This class of drugs encompasses the older dopamine agonists:
- bromocriptine (Parlodel)
As well as the newer drugs:
- pramipexole (Mirapex)
These dopamine agonist drugs are not changed into dopamine inside the brain, unlike levodopa. They mimic the effects of dopamine inside the brain and allow the brain neurons to act as though sufficient amounts of dopamine were present. Dopamine agonists may be used in addition to levodopa therapy. In younger adults, dopamine agonists may be used instead of levodopa.
The various dopamine agonists vary in chemical structure, the range of side-effects that they cause, and their duration or length of action. For example, lisuride has a short duration, while pergolide has the longest duration.
The side-effects and benefits of a particular drug can vary from person to person. If one drug does not reduce symptoms or causes unwanted side-effects, then another dopamine agonist may be better suited.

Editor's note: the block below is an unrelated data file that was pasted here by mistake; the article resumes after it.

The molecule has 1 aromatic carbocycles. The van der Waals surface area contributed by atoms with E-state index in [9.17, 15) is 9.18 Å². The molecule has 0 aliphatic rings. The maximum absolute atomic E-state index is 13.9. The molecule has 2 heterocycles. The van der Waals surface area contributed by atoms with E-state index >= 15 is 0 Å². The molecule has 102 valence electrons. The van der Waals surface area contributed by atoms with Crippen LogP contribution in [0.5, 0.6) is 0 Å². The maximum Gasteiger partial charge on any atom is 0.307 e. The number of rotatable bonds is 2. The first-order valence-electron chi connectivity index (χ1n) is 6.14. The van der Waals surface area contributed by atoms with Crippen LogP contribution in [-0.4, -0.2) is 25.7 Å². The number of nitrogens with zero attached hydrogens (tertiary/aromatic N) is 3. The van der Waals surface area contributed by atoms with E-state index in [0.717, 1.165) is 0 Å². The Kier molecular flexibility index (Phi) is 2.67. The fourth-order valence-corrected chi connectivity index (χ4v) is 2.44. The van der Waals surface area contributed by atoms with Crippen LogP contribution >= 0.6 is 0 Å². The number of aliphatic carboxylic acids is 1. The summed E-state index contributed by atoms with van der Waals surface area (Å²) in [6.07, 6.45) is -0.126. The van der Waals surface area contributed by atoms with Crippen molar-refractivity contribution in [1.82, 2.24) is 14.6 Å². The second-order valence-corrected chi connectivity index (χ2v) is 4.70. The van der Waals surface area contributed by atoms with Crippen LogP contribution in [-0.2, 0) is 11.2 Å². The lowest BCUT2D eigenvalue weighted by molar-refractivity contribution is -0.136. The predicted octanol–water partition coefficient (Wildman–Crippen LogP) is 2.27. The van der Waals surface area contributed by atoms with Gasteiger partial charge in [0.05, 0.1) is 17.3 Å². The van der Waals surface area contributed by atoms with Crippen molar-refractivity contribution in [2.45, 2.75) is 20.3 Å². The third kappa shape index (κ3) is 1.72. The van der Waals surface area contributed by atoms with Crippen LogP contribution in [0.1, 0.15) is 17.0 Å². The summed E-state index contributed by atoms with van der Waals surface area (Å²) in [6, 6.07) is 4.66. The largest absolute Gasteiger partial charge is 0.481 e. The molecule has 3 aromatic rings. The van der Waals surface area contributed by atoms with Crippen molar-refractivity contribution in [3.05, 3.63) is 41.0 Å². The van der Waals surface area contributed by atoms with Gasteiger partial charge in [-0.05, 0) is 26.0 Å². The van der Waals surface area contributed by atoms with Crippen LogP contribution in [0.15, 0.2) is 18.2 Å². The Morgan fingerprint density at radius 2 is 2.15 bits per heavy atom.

Dopamine Agonists Side-effects
The side-effects of dopamine agonists are similar to those of levodopa:
Drop in blood pressure (especially when standing) (a condition called orthostatic hypotension)
Involuntary / abnormal movements (a condition known as dyskinesia)
Sweating (particularly around the ankles)
Waxing and waning of the response to the drug (wearing off effects) is common.
However, dopamine agonists are less likely to cause involuntary movements than levodopa and more likely to cause hallucinations, sleepiness, and confusion.
While these symptoms are common when starting a dopamine agonist, they typically decline over several days.
Avoid dopamine agonists and talk to your doctor if you have experienced these side-effects.
If you experience these or any other side-effects, discuss them with your doctor. It may be necessary to change the dosage of your medication or change to another medication which may be more suitable for you.